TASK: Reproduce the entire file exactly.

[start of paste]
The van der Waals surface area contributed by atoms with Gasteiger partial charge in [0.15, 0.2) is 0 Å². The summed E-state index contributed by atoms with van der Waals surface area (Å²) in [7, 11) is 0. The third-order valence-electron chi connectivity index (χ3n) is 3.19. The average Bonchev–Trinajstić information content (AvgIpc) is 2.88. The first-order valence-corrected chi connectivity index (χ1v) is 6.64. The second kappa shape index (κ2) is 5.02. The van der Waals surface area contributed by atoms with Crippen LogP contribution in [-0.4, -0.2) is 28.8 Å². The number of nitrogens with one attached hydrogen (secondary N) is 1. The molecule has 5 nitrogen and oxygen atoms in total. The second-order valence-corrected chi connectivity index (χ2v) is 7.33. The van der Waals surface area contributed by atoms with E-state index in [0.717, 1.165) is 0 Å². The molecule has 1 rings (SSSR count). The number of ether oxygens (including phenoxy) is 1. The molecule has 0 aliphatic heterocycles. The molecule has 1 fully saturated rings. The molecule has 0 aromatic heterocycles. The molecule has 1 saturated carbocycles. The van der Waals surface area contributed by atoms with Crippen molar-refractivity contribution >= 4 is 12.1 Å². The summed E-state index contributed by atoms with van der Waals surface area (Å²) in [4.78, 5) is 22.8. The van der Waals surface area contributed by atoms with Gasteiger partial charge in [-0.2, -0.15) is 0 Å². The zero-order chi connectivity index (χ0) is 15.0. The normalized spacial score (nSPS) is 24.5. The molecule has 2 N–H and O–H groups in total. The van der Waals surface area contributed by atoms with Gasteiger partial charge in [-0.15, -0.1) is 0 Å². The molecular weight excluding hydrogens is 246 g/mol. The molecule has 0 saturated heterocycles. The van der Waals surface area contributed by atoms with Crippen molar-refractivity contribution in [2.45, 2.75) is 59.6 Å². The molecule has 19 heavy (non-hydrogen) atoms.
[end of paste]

The van der Waals surface area contributed by atoms with Gasteiger partial charge in [0.15, 0.2) is 0 Å². The summed E-state index contributed by atoms with van der Waals surface area (Å²) in [7, 11) is 0. The third-order valence-electron chi connectivity index (χ3n) is 3.19. The average Bonchev–Trinajstić information content (AvgIpc) is 2.88. The first-order valence-corrected chi connectivity index (χ1v) is 6.64. The second kappa shape index (κ2) is 5.02. The van der Waals surface area contributed by atoms with Crippen LogP contribution in [-0.4, -0.2) is 28.8 Å². The number of nitrogens with one attached hydrogen (secondary N) is 1. The molecule has 5 nitrogen and oxygen atoms in total. The second-order valence-corrected chi connectivity index (χ2v) is 7.33. The van der Waals surface area contributed by atoms with E-state index in [0.717, 1.165) is 0 Å². The molecule has 1 rings (SSSR count). The number of ether oxygens (including phenoxy) is 1. The molecule has 0 aliphatic heterocycles. The molecule has 1 fully saturated rings. The molecule has 0 aromatic heterocycles. The molecule has 1 saturated carbocycles. The van der Waals surface area contributed by atoms with Crippen molar-refractivity contribution >= 4 is 12.1 Å². The summed E-state index contributed by atoms with van der Waals surface area (Å²) in [4.78, 5) is 22.8. The van der Waals surface area contributed by atoms with Gasteiger partial charge in [-0.2, -0.15) is 0 Å². The zero-order chi connectivity index (χ0) is 15.0. The normalized spacial score (nSPS) is 24.5. The molecule has 2 N–H and O–H groups in total. The van der Waals surface area contributed by atoms with Gasteiger partial charge in [-0.15, -0.1) is 0 Å². The molecular weight excluding hydrogens is 246 g/mol. The molecule has 0 saturated heterocycles. The van der Waals surface area contributed by atoms with Crippen molar-refractivity contribution in [2.45, 2.75) is 59.6 Å². The molecule has 19 heavy (non-hydrogen) atoms.